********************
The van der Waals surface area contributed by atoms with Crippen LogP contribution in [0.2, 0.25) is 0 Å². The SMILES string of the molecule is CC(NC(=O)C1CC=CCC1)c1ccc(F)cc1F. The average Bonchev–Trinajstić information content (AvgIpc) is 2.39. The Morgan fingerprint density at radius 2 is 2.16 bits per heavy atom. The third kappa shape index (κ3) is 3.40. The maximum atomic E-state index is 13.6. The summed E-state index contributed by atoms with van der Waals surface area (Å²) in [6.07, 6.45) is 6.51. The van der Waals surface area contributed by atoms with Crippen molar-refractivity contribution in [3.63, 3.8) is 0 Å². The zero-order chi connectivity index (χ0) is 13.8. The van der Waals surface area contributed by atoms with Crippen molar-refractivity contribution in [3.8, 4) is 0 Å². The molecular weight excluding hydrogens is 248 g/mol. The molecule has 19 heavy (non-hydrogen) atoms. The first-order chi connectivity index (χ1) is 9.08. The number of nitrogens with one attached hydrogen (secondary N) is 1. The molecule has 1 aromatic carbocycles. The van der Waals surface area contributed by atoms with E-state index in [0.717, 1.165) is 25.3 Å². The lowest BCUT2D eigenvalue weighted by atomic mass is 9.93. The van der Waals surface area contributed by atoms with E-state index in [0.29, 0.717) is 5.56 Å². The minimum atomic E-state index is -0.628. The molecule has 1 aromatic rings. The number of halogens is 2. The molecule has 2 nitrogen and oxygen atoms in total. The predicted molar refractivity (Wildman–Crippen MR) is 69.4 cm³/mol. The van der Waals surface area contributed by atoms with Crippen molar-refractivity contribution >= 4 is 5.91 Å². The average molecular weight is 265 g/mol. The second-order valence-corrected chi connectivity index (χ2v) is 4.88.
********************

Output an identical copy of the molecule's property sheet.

The van der Waals surface area contributed by atoms with Crippen LogP contribution in [0.2, 0.25) is 0 Å². The SMILES string of the molecule is CC(NC(=O)C1CC=CCC1)c1ccc(F)cc1F. The average Bonchev–Trinajstić information content (AvgIpc) is 2.39. The Morgan fingerprint density at radius 2 is 2.16 bits per heavy atom. The third kappa shape index (κ3) is 3.40. The maximum atomic E-state index is 13.6. The summed E-state index contributed by atoms with van der Waals surface area (Å²) in [6.07, 6.45) is 6.51. The van der Waals surface area contributed by atoms with Crippen molar-refractivity contribution in [3.63, 3.8) is 0 Å². The zero-order chi connectivity index (χ0) is 13.8. The van der Waals surface area contributed by atoms with Crippen molar-refractivity contribution in [3.8, 4) is 0 Å². The molecular weight excluding hydrogens is 248 g/mol. The molecule has 19 heavy (non-hydrogen) atoms. The first-order chi connectivity index (χ1) is 9.08. The number of nitrogens with one attached hydrogen (secondary N) is 1. The molecule has 1 aromatic carbocycles. The van der Waals surface area contributed by atoms with E-state index in [0.717, 1.165) is 25.3 Å². The lowest BCUT2D eigenvalue weighted by atomic mass is 9.93. The van der Waals surface area contributed by atoms with E-state index in [0.29, 0.717) is 5.56 Å². The minimum atomic E-state index is -0.628. The molecule has 1 aromatic rings. The number of halogens is 2. The molecule has 2 nitrogen and oxygen atoms in total. The predicted molar refractivity (Wildman–Crippen MR) is 69.4 cm³/mol. The van der Waals surface area contributed by atoms with Crippen molar-refractivity contribution >= 4 is 5.91 Å². The average molecular weight is 265 g/mol. The second-order valence-corrected chi connectivity index (χ2v) is 4.88.